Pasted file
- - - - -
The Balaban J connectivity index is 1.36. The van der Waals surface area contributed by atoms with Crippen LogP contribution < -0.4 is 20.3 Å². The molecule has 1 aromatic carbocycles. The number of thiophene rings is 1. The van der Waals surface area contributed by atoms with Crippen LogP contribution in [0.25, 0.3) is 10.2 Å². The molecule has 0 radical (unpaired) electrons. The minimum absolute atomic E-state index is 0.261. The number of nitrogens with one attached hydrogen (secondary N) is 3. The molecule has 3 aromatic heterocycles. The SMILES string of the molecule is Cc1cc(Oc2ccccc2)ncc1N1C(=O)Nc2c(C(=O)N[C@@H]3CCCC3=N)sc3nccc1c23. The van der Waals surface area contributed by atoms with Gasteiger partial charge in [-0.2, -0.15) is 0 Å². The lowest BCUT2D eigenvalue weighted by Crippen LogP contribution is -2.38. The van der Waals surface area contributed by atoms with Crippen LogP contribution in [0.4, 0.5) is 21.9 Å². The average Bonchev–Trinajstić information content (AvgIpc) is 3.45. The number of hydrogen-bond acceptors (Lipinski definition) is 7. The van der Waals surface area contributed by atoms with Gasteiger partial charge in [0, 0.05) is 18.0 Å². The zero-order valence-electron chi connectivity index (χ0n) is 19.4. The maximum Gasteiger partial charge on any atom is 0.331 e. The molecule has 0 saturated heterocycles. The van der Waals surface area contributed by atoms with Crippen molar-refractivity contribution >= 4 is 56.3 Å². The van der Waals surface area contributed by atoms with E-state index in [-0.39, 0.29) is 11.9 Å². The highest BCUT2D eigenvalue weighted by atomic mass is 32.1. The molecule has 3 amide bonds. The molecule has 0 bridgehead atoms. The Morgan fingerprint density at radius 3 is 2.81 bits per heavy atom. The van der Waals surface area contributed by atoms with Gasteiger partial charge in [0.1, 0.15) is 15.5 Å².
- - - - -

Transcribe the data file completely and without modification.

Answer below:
The Balaban J connectivity index is 1.36. The van der Waals surface area contributed by atoms with Crippen LogP contribution < -0.4 is 20.3 Å². The molecule has 1 aromatic carbocycles. The number of thiophene rings is 1. The van der Waals surface area contributed by atoms with Crippen LogP contribution in [0.25, 0.3) is 10.2 Å². The molecule has 0 radical (unpaired) electrons. The minimum absolute atomic E-state index is 0.261. The number of nitrogens with one attached hydrogen (secondary N) is 3. The molecule has 3 aromatic heterocycles. The SMILES string of the molecule is Cc1cc(Oc2ccccc2)ncc1N1C(=O)Nc2c(C(=O)N[C@@H]3CCCC3=N)sc3nccc1c23. The van der Waals surface area contributed by atoms with Gasteiger partial charge in [-0.2, -0.15) is 0 Å². The lowest BCUT2D eigenvalue weighted by Crippen LogP contribution is -2.38. The van der Waals surface area contributed by atoms with Crippen LogP contribution in [0.4, 0.5) is 21.9 Å². The average Bonchev–Trinajstić information content (AvgIpc) is 3.45. The number of hydrogen-bond acceptors (Lipinski definition) is 7. The van der Waals surface area contributed by atoms with Gasteiger partial charge in [0, 0.05) is 18.0 Å². The zero-order valence-electron chi connectivity index (χ0n) is 19.4. The maximum Gasteiger partial charge on any atom is 0.331 e. The molecule has 0 saturated heterocycles. The van der Waals surface area contributed by atoms with Crippen molar-refractivity contribution >= 4 is 56.3 Å². The van der Waals surface area contributed by atoms with E-state index in [-0.39, 0.29) is 11.9 Å². The highest BCUT2D eigenvalue weighted by atomic mass is 32.1. The molecule has 3 amide bonds. The molecule has 0 bridgehead atoms. The Morgan fingerprint density at radius 3 is 2.81 bits per heavy atom. The van der Waals surface area contributed by atoms with Gasteiger partial charge in [0.1, 0.15) is 15.5 Å².